Fantastic Find Friday -- Compostable Cookie Bags

A few weeks ago on my Facebook page, I asked where everyone ordered their cookie bags from. The most common answers were Nashville Wraps and Gifts International.  Christine from Bakerloo Station mentioned that she uses the compostable and biodegradable bags from Nashville Wraps. SAVING THE ENVIRONMENT WITH COOKIES??!! I pretty much had to try them.

The first thing that I noticed is that they take up A LOT more space than the other bags I use. Do you see that stack in the back left corner? That's only 100 bags.

I was concerned with how well they would seal with an impulse sealer. I was a little worried that they would turn into a melted mess all over the place. But, you know, science and all...

And as it turns out, they were actually easier to seal and cut than my regular cello bags. Not that cello bags are difficult to seal. But you know how they kind of stick to the impulse sealer just a little bit sometimes? These bags didn't do that. And they cut really well too.

So I sealed up a piece of my favorite bread. I sealed one half in a compostable bag and the other in one of my regular cello bags. My favorite bread. I made that sacrifice for you. I let it sit on the counter for a week. And I pinched it regularly. I noticed that the compostable bag seemed to breathe a little bit. Not like in and out on it's own...just...let me explain. I sealed the bags with air inside of them. And when I squished it hard and just held it as if I were trying to pop the bag, it seemed to deflate just the tiniest amount. I wasn't sure if it was in my head or not. After a week, I opened both bags and the bread was still soft in both of them. And then in the name of science, I decided to eat those pieces of my favorite bread. The one sealed in a regular cello bag tasted 100% fresh. The slice of bread in the compostable bag, while still soft, tasted only about 80% fresh. And then I started to worry that maybe I shouldn't be eating bread that has been sitting on the counter for an entire week.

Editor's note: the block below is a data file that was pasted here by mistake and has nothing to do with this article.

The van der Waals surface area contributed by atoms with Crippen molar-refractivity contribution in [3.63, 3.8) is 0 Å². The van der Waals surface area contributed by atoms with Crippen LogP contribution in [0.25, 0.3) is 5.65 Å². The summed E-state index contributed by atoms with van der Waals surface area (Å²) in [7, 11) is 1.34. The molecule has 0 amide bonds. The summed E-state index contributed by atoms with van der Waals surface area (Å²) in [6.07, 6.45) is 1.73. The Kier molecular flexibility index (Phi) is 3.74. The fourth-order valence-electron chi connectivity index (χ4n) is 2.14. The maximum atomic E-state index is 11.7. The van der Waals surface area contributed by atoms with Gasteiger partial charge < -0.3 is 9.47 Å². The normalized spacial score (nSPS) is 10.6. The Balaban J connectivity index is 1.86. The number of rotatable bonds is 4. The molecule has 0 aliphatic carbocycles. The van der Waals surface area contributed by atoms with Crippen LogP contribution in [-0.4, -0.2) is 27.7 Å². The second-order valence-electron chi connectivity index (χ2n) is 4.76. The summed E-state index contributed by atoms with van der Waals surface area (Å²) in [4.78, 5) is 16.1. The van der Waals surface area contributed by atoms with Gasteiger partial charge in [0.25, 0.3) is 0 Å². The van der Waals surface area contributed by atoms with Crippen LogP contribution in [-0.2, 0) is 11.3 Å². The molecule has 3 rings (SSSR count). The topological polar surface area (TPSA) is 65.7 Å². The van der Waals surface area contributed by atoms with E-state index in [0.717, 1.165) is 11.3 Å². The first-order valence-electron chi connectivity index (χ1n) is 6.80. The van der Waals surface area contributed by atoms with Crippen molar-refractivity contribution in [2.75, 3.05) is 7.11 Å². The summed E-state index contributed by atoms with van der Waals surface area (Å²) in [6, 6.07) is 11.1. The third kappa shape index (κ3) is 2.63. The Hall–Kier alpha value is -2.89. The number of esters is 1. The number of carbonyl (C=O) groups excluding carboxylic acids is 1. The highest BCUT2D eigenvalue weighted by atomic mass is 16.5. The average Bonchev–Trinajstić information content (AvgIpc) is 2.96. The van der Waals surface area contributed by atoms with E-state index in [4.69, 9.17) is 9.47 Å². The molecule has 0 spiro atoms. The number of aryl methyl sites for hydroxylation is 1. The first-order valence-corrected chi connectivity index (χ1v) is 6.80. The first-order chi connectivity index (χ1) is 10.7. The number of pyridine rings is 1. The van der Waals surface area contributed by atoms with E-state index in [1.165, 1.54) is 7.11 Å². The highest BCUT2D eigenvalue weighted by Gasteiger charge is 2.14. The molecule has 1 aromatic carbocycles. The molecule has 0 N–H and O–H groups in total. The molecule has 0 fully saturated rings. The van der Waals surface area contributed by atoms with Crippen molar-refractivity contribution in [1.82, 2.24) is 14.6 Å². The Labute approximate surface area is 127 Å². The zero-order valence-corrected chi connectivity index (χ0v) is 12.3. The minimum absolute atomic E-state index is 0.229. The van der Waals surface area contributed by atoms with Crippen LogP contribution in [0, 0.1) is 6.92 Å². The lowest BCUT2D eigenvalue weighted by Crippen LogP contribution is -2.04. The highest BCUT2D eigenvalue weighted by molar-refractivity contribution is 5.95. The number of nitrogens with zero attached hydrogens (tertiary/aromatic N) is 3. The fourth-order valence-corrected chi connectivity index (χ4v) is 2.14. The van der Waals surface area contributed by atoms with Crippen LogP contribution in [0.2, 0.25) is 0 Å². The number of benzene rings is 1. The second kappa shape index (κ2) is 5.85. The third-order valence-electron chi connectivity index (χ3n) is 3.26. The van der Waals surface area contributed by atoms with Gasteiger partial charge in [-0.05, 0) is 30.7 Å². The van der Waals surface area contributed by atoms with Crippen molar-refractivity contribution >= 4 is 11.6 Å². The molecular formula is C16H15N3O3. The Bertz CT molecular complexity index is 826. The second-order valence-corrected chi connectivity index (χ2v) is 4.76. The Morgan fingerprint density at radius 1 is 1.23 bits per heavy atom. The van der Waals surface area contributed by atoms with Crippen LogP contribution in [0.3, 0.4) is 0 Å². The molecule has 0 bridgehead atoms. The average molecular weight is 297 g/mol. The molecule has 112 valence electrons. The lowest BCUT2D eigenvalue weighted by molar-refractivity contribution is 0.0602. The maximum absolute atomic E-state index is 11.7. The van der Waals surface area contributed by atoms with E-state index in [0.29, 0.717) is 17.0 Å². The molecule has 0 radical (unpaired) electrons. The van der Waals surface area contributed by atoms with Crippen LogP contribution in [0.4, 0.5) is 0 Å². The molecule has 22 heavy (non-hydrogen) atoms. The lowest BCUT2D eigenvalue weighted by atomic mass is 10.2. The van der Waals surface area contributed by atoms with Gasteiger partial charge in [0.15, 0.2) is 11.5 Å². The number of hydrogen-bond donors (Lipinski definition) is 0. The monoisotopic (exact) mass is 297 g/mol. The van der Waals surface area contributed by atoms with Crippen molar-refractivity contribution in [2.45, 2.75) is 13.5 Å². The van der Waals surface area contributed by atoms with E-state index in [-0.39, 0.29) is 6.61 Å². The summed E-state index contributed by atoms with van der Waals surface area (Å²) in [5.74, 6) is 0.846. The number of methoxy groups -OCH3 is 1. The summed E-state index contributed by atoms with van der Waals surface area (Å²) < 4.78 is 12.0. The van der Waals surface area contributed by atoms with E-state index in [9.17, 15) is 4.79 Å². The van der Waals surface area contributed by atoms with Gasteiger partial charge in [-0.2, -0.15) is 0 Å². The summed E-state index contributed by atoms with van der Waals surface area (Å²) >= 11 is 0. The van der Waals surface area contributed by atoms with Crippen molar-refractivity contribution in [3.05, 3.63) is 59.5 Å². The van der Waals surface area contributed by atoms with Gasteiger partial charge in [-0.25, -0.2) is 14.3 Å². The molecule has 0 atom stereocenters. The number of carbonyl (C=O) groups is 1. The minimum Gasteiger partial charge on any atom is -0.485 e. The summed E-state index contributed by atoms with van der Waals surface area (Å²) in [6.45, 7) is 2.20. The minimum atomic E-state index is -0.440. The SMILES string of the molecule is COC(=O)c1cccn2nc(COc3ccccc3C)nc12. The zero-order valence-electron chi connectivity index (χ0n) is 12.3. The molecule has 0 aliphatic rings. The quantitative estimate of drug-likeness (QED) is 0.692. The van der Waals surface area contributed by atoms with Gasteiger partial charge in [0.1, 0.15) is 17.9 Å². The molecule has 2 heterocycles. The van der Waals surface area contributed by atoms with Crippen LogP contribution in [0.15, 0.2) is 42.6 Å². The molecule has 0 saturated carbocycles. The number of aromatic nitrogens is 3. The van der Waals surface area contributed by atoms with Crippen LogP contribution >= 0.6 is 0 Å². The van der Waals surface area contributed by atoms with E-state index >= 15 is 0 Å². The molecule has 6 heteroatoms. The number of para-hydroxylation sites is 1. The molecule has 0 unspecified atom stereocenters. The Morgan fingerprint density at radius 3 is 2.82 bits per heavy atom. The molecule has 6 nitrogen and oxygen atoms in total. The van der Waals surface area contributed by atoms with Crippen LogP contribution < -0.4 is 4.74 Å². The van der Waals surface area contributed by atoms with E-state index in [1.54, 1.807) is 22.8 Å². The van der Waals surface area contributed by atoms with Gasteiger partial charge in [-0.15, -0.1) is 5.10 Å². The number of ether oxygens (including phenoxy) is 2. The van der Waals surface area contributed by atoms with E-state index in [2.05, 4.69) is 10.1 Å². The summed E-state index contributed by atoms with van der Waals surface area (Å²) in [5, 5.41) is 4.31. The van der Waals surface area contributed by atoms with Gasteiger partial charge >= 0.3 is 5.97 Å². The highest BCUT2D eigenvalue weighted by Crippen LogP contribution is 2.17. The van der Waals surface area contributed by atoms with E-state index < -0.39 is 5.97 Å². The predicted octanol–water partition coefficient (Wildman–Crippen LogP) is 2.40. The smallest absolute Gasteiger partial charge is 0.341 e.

Bread goes stale in minutes. After a week in the compostable bag, the bread was still soft. I couldn't tell that it was drier than the other piece until I put it in my mouth. (Thank goodness I'm willing to take that risk for you and science!) Cookies take much longer to get dry or stale. I would guess that these bags keep the cookies as fresh as the lidded containers from the dollar store that I use for my cookie jar. (Great. Now I'm going to have to put a piece of bread in one of those for a week!) So if you wanted to save the environment and only needed to keep your cookies fresh for 7-10 days, these would be your bags. I will probably use them for cookies that will be eaten within the week. They would not, however,  be ideal for longer term cookies or for shipping.

Interested in trying these out? Grab your own COMPOSTABLE BAGS HERE!

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